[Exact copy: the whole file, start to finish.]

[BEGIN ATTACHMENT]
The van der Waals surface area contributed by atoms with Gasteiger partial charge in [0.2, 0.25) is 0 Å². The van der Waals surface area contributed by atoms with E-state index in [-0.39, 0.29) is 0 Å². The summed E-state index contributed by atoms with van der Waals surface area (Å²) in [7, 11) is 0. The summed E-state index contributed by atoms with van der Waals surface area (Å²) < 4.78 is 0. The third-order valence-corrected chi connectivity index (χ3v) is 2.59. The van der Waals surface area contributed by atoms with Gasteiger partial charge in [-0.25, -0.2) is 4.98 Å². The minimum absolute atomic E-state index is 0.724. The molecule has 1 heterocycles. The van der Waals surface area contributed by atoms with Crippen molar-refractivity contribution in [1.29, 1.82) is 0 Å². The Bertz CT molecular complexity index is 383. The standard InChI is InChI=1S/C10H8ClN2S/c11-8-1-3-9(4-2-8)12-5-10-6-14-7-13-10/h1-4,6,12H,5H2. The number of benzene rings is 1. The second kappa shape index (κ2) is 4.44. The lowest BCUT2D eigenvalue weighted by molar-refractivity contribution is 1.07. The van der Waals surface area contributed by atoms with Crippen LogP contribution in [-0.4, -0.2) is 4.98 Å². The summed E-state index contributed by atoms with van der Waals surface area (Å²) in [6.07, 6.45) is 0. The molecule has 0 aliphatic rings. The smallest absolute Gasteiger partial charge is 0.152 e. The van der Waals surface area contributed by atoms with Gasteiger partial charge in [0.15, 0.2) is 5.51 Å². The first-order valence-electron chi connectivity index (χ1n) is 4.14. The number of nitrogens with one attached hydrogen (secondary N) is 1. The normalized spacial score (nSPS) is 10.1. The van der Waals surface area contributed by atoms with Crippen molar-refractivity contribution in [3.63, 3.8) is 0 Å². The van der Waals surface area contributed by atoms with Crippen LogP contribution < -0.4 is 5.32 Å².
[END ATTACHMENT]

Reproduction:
The van der Waals surface area contributed by atoms with Gasteiger partial charge in [0.2, 0.25) is 0 Å². The van der Waals surface area contributed by atoms with E-state index in [-0.39, 0.29) is 0 Å². The summed E-state index contributed by atoms with van der Waals surface area (Å²) in [7, 11) is 0. The summed E-state index contributed by atoms with van der Waals surface area (Å²) < 4.78 is 0. The third-order valence-corrected chi connectivity index (χ3v) is 2.59. The van der Waals surface area contributed by atoms with Gasteiger partial charge in [-0.25, -0.2) is 4.98 Å². The minimum absolute atomic E-state index is 0.724. The molecule has 1 heterocycles. The van der Waals surface area contributed by atoms with Crippen molar-refractivity contribution in [1.29, 1.82) is 0 Å². The Bertz CT molecular complexity index is 383. The standard InChI is InChI=1S/C10H8ClN2S/c11-8-1-3-9(4-2-8)12-5-10-6-14-7-13-10/h1-4,6,12H,5H2. The number of benzene rings is 1. The second kappa shape index (κ2) is 4.44. The lowest BCUT2D eigenvalue weighted by molar-refractivity contribution is 1.07. The van der Waals surface area contributed by atoms with Crippen LogP contribution in [-0.4, -0.2) is 4.98 Å². The summed E-state index contributed by atoms with van der Waals surface area (Å²) in [6.07, 6.45) is 0. The molecule has 0 aliphatic rings. The smallest absolute Gasteiger partial charge is 0.152 e. The van der Waals surface area contributed by atoms with Gasteiger partial charge in [0.15, 0.2) is 5.51 Å². The first-order valence-electron chi connectivity index (χ1n) is 4.14. The number of nitrogens with one attached hydrogen (secondary N) is 1. The normalized spacial score (nSPS) is 10.1. The van der Waals surface area contributed by atoms with Crippen molar-refractivity contribution in [3.63, 3.8) is 0 Å². The van der Waals surface area contributed by atoms with Crippen LogP contribution < -0.4 is 5.32 Å².